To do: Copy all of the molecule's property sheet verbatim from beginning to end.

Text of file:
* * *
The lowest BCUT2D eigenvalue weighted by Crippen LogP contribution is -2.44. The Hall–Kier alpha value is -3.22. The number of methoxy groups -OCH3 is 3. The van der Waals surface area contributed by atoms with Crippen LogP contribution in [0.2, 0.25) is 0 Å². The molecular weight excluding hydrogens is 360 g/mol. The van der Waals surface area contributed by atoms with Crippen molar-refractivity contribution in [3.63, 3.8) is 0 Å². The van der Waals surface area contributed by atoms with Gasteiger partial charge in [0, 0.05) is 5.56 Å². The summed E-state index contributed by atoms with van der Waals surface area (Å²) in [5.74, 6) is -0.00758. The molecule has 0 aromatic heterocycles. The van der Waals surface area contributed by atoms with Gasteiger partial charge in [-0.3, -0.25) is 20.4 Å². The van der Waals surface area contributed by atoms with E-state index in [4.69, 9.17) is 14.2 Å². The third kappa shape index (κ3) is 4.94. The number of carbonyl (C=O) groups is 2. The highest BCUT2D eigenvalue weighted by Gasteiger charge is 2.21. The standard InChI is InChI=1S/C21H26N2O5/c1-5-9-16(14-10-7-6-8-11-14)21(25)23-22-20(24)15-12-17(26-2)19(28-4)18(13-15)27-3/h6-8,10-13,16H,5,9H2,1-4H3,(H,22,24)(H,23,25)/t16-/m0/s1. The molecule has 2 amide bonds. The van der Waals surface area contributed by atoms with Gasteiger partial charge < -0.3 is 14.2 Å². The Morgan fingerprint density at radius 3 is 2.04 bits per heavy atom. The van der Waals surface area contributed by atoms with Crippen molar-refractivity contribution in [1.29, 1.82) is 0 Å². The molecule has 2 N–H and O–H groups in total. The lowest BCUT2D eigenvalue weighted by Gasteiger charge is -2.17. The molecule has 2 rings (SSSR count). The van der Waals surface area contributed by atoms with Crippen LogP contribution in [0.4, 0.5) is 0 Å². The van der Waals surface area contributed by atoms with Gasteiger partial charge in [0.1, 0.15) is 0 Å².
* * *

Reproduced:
The lowest BCUT2D eigenvalue weighted by Crippen LogP contribution is -2.44. The Hall–Kier alpha value is -3.22. The number of methoxy groups -OCH3 is 3. The van der Waals surface area contributed by atoms with Crippen LogP contribution in [0.2, 0.25) is 0 Å². The molecular weight excluding hydrogens is 360 g/mol. The van der Waals surface area contributed by atoms with Crippen molar-refractivity contribution in [3.63, 3.8) is 0 Å². The van der Waals surface area contributed by atoms with Gasteiger partial charge in [0, 0.05) is 5.56 Å². The summed E-state index contributed by atoms with van der Waals surface area (Å²) in [5.74, 6) is -0.00758. The molecule has 0 aromatic heterocycles. The van der Waals surface area contributed by atoms with Gasteiger partial charge in [-0.3, -0.25) is 20.4 Å². The van der Waals surface area contributed by atoms with E-state index in [4.69, 9.17) is 14.2 Å². The third kappa shape index (κ3) is 4.94. The number of carbonyl (C=O) groups is 2. The highest BCUT2D eigenvalue weighted by Gasteiger charge is 2.21. The standard InChI is InChI=1S/C21H26N2O5/c1-5-9-16(14-10-7-6-8-11-14)21(25)23-22-20(24)15-12-17(26-2)19(28-4)18(13-15)27-3/h6-8,10-13,16H,5,9H2,1-4H3,(H,22,24)(H,23,25)/t16-/m0/s1. The molecule has 2 amide bonds. The van der Waals surface area contributed by atoms with Gasteiger partial charge < -0.3 is 14.2 Å². The Morgan fingerprint density at radius 3 is 2.04 bits per heavy atom. The van der Waals surface area contributed by atoms with Crippen molar-refractivity contribution in [1.29, 1.82) is 0 Å². The molecule has 2 N–H and O–H groups in total. The lowest BCUT2D eigenvalue weighted by Gasteiger charge is -2.17. The molecule has 2 rings (SSSR count). The van der Waals surface area contributed by atoms with Crippen LogP contribution in [0.4, 0.5) is 0 Å². The van der Waals surface area contributed by atoms with Gasteiger partial charge in [0.1, 0.15) is 0 Å².